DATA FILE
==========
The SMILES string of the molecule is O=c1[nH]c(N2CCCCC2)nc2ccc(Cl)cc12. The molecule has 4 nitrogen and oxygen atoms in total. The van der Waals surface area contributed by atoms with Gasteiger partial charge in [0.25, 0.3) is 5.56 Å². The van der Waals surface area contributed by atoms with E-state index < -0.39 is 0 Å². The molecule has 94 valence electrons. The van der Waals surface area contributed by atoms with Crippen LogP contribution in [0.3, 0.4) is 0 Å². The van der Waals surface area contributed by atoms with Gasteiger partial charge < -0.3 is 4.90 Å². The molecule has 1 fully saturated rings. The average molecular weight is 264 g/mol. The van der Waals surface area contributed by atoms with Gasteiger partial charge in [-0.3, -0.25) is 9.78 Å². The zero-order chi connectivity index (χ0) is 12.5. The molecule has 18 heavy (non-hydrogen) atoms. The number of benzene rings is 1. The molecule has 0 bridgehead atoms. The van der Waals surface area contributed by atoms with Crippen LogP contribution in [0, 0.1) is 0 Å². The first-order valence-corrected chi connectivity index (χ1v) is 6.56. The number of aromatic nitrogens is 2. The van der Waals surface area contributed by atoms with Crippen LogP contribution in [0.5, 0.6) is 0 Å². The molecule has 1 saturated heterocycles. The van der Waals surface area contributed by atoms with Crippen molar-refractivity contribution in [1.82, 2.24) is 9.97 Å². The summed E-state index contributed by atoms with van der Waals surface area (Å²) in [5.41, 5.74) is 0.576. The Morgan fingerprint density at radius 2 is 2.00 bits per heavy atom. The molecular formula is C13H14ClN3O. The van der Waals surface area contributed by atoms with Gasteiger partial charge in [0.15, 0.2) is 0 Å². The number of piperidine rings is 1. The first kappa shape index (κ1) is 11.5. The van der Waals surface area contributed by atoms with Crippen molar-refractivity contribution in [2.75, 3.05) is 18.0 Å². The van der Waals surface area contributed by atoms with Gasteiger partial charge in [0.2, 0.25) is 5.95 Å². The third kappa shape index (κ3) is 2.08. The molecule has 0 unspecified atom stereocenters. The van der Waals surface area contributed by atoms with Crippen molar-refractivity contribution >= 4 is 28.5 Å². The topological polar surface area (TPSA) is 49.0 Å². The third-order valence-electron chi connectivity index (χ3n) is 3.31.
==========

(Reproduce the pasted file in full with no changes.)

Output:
The SMILES string of the molecule is O=c1[nH]c(N2CCCCC2)nc2ccc(Cl)cc12. The molecule has 4 nitrogen and oxygen atoms in total. The van der Waals surface area contributed by atoms with Gasteiger partial charge in [0.25, 0.3) is 5.56 Å². The van der Waals surface area contributed by atoms with E-state index < -0.39 is 0 Å². The molecule has 94 valence electrons. The van der Waals surface area contributed by atoms with Crippen LogP contribution in [0.3, 0.4) is 0 Å². The van der Waals surface area contributed by atoms with Gasteiger partial charge < -0.3 is 4.90 Å². The molecule has 1 fully saturated rings. The average molecular weight is 264 g/mol. The van der Waals surface area contributed by atoms with Gasteiger partial charge in [-0.3, -0.25) is 9.78 Å². The zero-order chi connectivity index (χ0) is 12.5. The molecule has 18 heavy (non-hydrogen) atoms. The number of benzene rings is 1. The molecule has 0 bridgehead atoms. The van der Waals surface area contributed by atoms with Crippen LogP contribution in [0, 0.1) is 0 Å². The first-order valence-corrected chi connectivity index (χ1v) is 6.56. The number of aromatic nitrogens is 2. The van der Waals surface area contributed by atoms with Crippen LogP contribution in [0.5, 0.6) is 0 Å². The molecule has 1 saturated heterocycles. The van der Waals surface area contributed by atoms with Crippen molar-refractivity contribution in [1.82, 2.24) is 9.97 Å². The summed E-state index contributed by atoms with van der Waals surface area (Å²) in [5.41, 5.74) is 0.576. The Morgan fingerprint density at radius 2 is 2.00 bits per heavy atom. The molecular formula is C13H14ClN3O. The van der Waals surface area contributed by atoms with Gasteiger partial charge in [0.15, 0.2) is 0 Å². The number of piperidine rings is 1. The first kappa shape index (κ1) is 11.5. The van der Waals surface area contributed by atoms with Crippen molar-refractivity contribution in [2.75, 3.05) is 18.0 Å². The van der Waals surface area contributed by atoms with Gasteiger partial charge in [0.2, 0.25) is 5.95 Å². The third kappa shape index (κ3) is 2.08. The molecule has 0 unspecified atom stereocenters. The van der Waals surface area contributed by atoms with Crippen molar-refractivity contribution >= 4 is 28.5 Å². The topological polar surface area (TPSA) is 49.0 Å². The third-order valence-electron chi connectivity index (χ3n) is 3.31.